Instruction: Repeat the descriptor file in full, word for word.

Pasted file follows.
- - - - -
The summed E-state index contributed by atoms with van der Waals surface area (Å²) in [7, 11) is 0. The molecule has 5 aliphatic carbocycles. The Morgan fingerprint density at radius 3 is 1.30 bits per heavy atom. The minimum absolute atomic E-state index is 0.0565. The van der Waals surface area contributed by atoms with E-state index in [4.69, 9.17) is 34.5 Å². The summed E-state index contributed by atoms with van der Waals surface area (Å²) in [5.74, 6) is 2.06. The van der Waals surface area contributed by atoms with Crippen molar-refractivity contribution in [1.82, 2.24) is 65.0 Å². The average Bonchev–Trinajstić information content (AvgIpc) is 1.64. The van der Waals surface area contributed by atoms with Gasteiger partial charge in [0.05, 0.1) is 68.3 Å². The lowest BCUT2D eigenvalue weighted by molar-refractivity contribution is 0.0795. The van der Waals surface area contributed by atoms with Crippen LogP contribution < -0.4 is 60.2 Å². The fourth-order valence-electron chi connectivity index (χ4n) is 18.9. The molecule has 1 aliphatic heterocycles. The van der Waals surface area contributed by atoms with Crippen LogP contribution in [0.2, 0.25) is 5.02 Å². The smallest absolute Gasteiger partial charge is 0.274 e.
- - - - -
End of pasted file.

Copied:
The summed E-state index contributed by atoms with van der Waals surface area (Å²) in [7, 11) is 0. The molecule has 5 aliphatic carbocycles. The Morgan fingerprint density at radius 3 is 1.30 bits per heavy atom. The minimum absolute atomic E-state index is 0.0565. The van der Waals surface area contributed by atoms with E-state index in [4.69, 9.17) is 34.5 Å². The summed E-state index contributed by atoms with van der Waals surface area (Å²) in [5.74, 6) is 2.06. The van der Waals surface area contributed by atoms with Crippen molar-refractivity contribution in [1.82, 2.24) is 65.0 Å². The average Bonchev–Trinajstić information content (AvgIpc) is 1.64. The van der Waals surface area contributed by atoms with Gasteiger partial charge in [0.05, 0.1) is 68.3 Å². The lowest BCUT2D eigenvalue weighted by molar-refractivity contribution is 0.0795. The van der Waals surface area contributed by atoms with Crippen LogP contribution < -0.4 is 60.2 Å². The fourth-order valence-electron chi connectivity index (χ4n) is 18.9. The molecule has 1 aliphatic heterocycles. The van der Waals surface area contributed by atoms with Crippen LogP contribution in [0.2, 0.25) is 5.02 Å². The smallest absolute Gasteiger partial charge is 0.274 e.